We have said that a woman should not leave the clinic before 24 hours and ideally close to 36 hours after delivery because only by that time you have taken care of some of the basic things. And there is the question of post-natal care, immunization and all that. It will defeat the purpose if you send her home so soon. These are some associated problems arising because initially there weren't so many institutional deliveries.
There are number of other issues. We are trying to see how we can integrate health and nutrition. One of the recommendations is that the PM chairs an inter-ministerial group which comprises the minister of health, the minister of women and child development, the minister of panchayati raj, the minister of rural development, the minister of agriculture - you need all these actors to come together - so that some national guidelines are issued from the inter-ministerial group, keeping essentially the nutrition issue in mind.
India in the next five to 10 to 15 years will have serious issues to deal with unless it integrates health and nutrition properly. You have to have another body that monitors the progress once the decisions are taken because ultimately everything has to come down to the village level right from Delhi in order to become functional and India has more than 600,000 villages. This is something that will take some time to trickle down and that process has not started.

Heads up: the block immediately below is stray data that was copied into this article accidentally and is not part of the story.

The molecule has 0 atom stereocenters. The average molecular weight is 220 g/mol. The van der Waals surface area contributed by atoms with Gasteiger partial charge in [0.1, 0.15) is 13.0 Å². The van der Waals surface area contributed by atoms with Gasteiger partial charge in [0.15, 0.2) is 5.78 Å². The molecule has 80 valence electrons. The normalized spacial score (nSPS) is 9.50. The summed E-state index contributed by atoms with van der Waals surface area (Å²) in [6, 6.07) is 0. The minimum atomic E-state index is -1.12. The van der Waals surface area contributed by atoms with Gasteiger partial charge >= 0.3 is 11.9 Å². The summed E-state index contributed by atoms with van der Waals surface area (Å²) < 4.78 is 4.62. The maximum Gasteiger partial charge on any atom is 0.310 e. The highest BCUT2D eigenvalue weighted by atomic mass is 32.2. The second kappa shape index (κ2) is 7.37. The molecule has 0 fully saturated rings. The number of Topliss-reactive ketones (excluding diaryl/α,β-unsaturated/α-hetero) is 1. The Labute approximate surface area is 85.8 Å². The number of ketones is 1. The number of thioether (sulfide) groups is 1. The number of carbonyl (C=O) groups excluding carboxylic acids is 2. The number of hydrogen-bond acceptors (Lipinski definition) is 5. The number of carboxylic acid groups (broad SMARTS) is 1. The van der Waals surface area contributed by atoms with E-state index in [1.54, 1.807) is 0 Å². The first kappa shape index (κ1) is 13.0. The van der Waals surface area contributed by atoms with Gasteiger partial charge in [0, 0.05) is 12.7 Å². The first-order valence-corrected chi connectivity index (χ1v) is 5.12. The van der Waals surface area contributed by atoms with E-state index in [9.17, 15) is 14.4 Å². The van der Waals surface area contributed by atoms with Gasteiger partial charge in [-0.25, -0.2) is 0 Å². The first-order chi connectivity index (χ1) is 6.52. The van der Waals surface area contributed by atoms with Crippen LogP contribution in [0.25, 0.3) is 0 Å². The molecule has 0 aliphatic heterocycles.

And the main issues bogging down rural education schemes?
On education, because of the Sarva Shiksha Abhiyan, launched in 2001 (the flagship programme pioneered by prime minister Atal Bihari Vajpayee that promises education for all), the government has actually established schools in virtually 90 plus percent of habitation in the country. These are probably (just) two-room schools with one teacher. But that is all right.
For a start you cannot expect to have full-fledged schools. You don't have the resources. The challenge now is: what is happening in the schools? I have been propagating and trying to push the idea that not only do we need to provide a nutritious midday meals but we also need to provide a school breakfast. For the most part the children remain. You can't expect children to really learn and retain anything if they are hungry. So the government could provide them some nominal breakfast.
We are not talking about anything elaborate: A banana, a couple of cookies, half a cup of milk. I think that should be a good enough to start with.
In India, of course, you are talking about such large numbers so when you add it up it really becomes a sizeable amount. But it will be really very, very worthwhile. In education there are other critical issues. The government provides free books for kids but unfortunately the people who design those books have very little sense of what these kids in a public school in a rural setting can really understand. There is a big disconnect between the schoolbooks and the skill or understanding level of these kids.